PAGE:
The design incorporates the Japanese concept of wabi-sabi, or accepting imperfections. Each of the spaces in this “nest” was created thinking about how guests will experience it, from the timeless beauty of its architecture, bold furniture pieces, sensual rain showers and the pleasing circuit guests make on the terrace, one of the most admired in San Miguel and an ideal spot for contemplating the region’s exquisite sunsets.
“The concept of AMATTE Wellnest Community is to provide a space where its guests and visitors can enter a ‘nest’ of well-being, enjoyment and good living,” said Carlos Moreno, General Manager.
The sweeping view from the 34-room main hotel entrance up to reception inspires guests to climb the 71 steps that lead them to a space of ultimate luxury and comfort. (Guests can also use an elevator.)
AMATTE Wellnest Community offers a terrace with orchard; a dipping pool; fitness center with Life fitness equipment; a spa; a wine cellar, or cava; mixology bars and two restaurants — Piso 71, serving breakfast and lunch, and the flagship HACMANS restaurant, designed by renowned Chef Drew Deckman, who has been awarded a Michelin star. HACMANS’ sustainable and farm-to-table menu is cooked in firewood.
The hotel concierge can arrange activities both on and off the property, such as vineyard tours, horseback riding, balloon flights and visits to hot springs and the UNESCO Heritage site of Santuario de Atotonilco.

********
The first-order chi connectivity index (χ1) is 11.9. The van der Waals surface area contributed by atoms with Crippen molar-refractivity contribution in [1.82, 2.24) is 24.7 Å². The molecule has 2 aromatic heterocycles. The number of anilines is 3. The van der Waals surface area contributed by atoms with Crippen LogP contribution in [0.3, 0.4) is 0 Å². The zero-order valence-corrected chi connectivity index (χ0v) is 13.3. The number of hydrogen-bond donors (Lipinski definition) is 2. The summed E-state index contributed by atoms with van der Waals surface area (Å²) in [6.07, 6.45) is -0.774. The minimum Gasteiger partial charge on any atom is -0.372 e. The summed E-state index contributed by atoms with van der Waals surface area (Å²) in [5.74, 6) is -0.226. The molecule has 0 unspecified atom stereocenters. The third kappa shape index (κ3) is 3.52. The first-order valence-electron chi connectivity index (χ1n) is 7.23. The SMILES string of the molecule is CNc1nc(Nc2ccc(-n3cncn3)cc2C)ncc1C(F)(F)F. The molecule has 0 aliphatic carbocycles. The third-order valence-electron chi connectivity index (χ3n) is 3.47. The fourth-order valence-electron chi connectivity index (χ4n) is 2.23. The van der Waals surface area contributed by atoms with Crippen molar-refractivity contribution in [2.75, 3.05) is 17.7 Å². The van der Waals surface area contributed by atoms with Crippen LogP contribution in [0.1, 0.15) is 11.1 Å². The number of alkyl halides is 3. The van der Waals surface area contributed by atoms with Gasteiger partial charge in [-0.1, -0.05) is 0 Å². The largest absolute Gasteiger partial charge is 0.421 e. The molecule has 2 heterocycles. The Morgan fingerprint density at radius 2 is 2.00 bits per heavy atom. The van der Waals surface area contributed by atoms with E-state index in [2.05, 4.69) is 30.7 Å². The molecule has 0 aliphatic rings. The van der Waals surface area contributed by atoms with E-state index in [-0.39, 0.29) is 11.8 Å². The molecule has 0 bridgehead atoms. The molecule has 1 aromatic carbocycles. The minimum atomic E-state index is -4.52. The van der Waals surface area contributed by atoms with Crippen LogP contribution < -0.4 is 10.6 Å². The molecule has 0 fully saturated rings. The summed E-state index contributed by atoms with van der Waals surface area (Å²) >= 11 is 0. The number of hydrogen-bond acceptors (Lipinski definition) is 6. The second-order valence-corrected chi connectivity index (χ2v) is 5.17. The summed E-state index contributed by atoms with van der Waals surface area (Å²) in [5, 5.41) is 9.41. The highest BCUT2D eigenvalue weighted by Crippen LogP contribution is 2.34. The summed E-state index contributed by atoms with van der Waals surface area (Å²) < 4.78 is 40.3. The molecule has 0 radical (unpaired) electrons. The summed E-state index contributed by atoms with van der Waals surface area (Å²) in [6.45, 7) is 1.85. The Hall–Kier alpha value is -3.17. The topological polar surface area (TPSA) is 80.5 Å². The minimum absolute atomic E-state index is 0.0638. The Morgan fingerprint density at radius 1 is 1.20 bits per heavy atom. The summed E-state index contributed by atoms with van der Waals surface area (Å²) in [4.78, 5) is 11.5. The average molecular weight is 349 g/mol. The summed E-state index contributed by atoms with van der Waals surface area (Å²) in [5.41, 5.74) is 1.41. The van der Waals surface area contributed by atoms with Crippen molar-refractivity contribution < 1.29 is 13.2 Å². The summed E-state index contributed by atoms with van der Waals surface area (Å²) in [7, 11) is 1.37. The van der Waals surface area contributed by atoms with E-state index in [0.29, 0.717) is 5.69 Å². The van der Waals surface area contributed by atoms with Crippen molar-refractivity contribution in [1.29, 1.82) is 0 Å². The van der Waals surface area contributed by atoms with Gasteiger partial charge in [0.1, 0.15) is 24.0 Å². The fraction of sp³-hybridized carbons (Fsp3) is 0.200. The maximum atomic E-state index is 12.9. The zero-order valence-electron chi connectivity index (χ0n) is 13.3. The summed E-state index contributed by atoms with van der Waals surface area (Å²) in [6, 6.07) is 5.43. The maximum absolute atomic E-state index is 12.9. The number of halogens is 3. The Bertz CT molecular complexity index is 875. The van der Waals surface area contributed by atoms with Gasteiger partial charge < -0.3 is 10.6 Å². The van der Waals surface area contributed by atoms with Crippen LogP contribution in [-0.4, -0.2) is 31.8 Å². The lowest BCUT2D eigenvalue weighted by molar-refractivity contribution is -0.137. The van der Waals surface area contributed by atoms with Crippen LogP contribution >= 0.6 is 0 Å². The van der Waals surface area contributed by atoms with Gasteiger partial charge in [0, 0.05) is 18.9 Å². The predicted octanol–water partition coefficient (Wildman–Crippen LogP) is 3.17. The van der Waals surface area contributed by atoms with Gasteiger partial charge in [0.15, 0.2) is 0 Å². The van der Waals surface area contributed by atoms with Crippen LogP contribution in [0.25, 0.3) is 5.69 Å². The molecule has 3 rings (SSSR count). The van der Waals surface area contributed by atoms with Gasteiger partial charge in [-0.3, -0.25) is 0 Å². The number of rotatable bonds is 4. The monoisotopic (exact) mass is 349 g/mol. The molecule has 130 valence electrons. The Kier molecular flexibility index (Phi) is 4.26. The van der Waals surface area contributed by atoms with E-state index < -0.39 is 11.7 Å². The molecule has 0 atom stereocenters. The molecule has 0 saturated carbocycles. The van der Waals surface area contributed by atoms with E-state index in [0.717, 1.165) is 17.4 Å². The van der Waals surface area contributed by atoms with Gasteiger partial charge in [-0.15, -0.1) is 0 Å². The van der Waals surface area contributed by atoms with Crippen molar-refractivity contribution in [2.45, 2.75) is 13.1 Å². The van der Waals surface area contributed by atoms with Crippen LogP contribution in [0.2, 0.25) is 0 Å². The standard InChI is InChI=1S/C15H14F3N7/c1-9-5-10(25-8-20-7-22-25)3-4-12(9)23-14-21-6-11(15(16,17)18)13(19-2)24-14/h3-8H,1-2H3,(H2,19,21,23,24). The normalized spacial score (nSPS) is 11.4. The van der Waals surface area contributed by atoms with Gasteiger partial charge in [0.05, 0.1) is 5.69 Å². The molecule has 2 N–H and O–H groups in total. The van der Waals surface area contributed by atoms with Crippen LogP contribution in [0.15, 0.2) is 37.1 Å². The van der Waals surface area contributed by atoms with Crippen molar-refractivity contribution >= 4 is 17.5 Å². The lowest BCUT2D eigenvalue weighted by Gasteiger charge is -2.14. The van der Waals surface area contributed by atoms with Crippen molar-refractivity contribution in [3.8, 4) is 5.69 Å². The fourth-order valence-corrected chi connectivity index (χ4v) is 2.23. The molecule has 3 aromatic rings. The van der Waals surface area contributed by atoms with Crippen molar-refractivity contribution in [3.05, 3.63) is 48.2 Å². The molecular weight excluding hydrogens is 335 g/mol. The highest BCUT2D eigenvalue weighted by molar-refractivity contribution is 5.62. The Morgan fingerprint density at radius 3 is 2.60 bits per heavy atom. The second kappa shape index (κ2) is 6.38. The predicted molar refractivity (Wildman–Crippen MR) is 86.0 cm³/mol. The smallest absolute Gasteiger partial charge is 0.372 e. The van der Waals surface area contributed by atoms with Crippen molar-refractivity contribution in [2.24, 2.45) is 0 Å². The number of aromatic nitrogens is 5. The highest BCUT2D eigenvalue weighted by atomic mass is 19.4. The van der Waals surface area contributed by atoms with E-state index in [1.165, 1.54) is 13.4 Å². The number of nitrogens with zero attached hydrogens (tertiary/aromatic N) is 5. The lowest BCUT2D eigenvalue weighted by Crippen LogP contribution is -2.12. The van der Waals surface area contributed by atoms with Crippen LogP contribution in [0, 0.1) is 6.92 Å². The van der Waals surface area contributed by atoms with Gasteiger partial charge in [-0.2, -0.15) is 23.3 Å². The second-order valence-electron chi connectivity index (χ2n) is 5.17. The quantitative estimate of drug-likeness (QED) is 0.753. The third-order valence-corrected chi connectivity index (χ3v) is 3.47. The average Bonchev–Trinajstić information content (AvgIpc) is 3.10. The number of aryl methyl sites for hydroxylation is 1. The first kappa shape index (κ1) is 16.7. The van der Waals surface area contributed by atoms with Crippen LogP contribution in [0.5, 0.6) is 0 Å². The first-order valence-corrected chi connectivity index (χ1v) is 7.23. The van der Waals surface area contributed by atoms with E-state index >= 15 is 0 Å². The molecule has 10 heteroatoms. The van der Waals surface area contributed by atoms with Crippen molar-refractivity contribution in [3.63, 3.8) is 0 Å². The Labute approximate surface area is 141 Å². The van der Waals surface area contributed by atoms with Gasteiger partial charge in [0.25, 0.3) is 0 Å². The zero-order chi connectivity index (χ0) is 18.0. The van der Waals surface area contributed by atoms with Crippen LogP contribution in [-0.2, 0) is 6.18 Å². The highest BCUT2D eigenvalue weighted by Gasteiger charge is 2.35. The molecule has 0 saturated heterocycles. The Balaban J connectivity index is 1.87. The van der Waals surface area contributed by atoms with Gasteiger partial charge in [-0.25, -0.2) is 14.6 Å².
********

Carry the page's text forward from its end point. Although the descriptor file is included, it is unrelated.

AMATTE Wellnest Community is located on a hillside, on the east side of Salida a Real Querétaro #168, 10 minutes from the town’s main garden. The hotel provides complimentary transportation to the center of San Miguel de Allende. Nightly room rates start at $265 USD. The closest airport is Querétaro Intercontinental (QRO), about a 45-minute drive away, the property also provides transfers to and from Guanajuato International Airport (BJX) near León and Mexico City International (MEX).
San Miguel de Allende, located in the Bajío region of Mexico’s Guanajuato state, is home to a melting-pot population of locals and hundreds of expat residents of 63 nationalities. Renowned for its picturesque cobblestone streets, colonial architecture and perfect natural lighting, the city is a popular playground for artists of all stripes. Its colonial-era traditions, both religious and secular, provide the perfect setting to experience authentic and vibrant Mexican culture.
(Salida Real a Querétaro 168, Zona Centro, Valle del Maiz, 37700 San Miguel de Allende, Gto., Mexico, phone +52 415 150 1399, www.amatte.com.mx/en/)
Photo: Our Oaxacan beach tour takes us to La Bocana, a tiny town with just two restaurants, one boutique hotel and several local women who provide mud scrubs (with the special mud from this beach) daily. Our AirBnB is a mere 50 yards from a spectacular long stretch of beach that feels like it is all ours © Eric Leiberman/goingplacesfarandnear.com